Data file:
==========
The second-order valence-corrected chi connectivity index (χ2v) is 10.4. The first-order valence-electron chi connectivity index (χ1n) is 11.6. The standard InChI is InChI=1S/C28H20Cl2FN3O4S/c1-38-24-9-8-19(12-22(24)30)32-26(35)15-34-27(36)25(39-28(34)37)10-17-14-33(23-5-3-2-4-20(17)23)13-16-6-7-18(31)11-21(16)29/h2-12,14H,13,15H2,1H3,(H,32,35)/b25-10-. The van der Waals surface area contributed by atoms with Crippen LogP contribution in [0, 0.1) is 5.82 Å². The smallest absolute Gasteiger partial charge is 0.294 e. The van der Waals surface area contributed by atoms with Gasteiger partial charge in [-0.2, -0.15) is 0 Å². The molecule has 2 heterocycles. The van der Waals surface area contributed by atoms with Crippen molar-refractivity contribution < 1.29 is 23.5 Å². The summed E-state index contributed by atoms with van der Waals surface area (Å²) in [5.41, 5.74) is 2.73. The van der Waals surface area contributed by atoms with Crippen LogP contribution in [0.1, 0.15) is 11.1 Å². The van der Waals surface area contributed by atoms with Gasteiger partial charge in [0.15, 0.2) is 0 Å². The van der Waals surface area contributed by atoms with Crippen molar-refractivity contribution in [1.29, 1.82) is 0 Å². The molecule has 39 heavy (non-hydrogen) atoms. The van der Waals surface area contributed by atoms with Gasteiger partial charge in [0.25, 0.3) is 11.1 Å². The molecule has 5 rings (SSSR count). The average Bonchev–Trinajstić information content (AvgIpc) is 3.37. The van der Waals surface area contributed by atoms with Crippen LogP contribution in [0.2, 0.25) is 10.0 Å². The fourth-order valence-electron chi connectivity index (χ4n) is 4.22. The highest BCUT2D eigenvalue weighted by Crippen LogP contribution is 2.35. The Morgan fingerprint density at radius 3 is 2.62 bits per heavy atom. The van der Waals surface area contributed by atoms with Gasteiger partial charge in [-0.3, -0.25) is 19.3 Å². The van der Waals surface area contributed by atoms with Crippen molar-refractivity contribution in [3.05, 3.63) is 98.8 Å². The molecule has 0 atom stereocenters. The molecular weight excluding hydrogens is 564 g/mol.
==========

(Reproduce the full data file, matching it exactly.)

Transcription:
The second-order valence-corrected chi connectivity index (χ2v) is 10.4. The first-order valence-electron chi connectivity index (χ1n) is 11.6. The standard InChI is InChI=1S/C28H20Cl2FN3O4S/c1-38-24-9-8-19(12-22(24)30)32-26(35)15-34-27(36)25(39-28(34)37)10-17-14-33(23-5-3-2-4-20(17)23)13-16-6-7-18(31)11-21(16)29/h2-12,14H,13,15H2,1H3,(H,32,35)/b25-10-. The van der Waals surface area contributed by atoms with Crippen LogP contribution in [0, 0.1) is 5.82 Å². The smallest absolute Gasteiger partial charge is 0.294 e. The van der Waals surface area contributed by atoms with Gasteiger partial charge in [-0.2, -0.15) is 0 Å². The molecule has 2 heterocycles. The van der Waals surface area contributed by atoms with Crippen molar-refractivity contribution < 1.29 is 23.5 Å². The summed E-state index contributed by atoms with van der Waals surface area (Å²) in [5.41, 5.74) is 2.73. The van der Waals surface area contributed by atoms with Crippen LogP contribution in [0.1, 0.15) is 11.1 Å². The van der Waals surface area contributed by atoms with Gasteiger partial charge in [0.15, 0.2) is 0 Å². The van der Waals surface area contributed by atoms with Crippen molar-refractivity contribution in [1.29, 1.82) is 0 Å². The molecule has 39 heavy (non-hydrogen) atoms. The van der Waals surface area contributed by atoms with Gasteiger partial charge in [0.25, 0.3) is 11.1 Å². The molecule has 5 rings (SSSR count). The average Bonchev–Trinajstić information content (AvgIpc) is 3.37. The van der Waals surface area contributed by atoms with Crippen LogP contribution in [0.2, 0.25) is 10.0 Å². The fourth-order valence-electron chi connectivity index (χ4n) is 4.22. The highest BCUT2D eigenvalue weighted by Crippen LogP contribution is 2.35. The Morgan fingerprint density at radius 3 is 2.62 bits per heavy atom. The van der Waals surface area contributed by atoms with Gasteiger partial charge in [-0.3, -0.25) is 19.3 Å². The van der Waals surface area contributed by atoms with Crippen molar-refractivity contribution in [3.05, 3.63) is 98.8 Å². The molecule has 0 atom stereocenters. The molecular weight excluding hydrogens is 564 g/mol.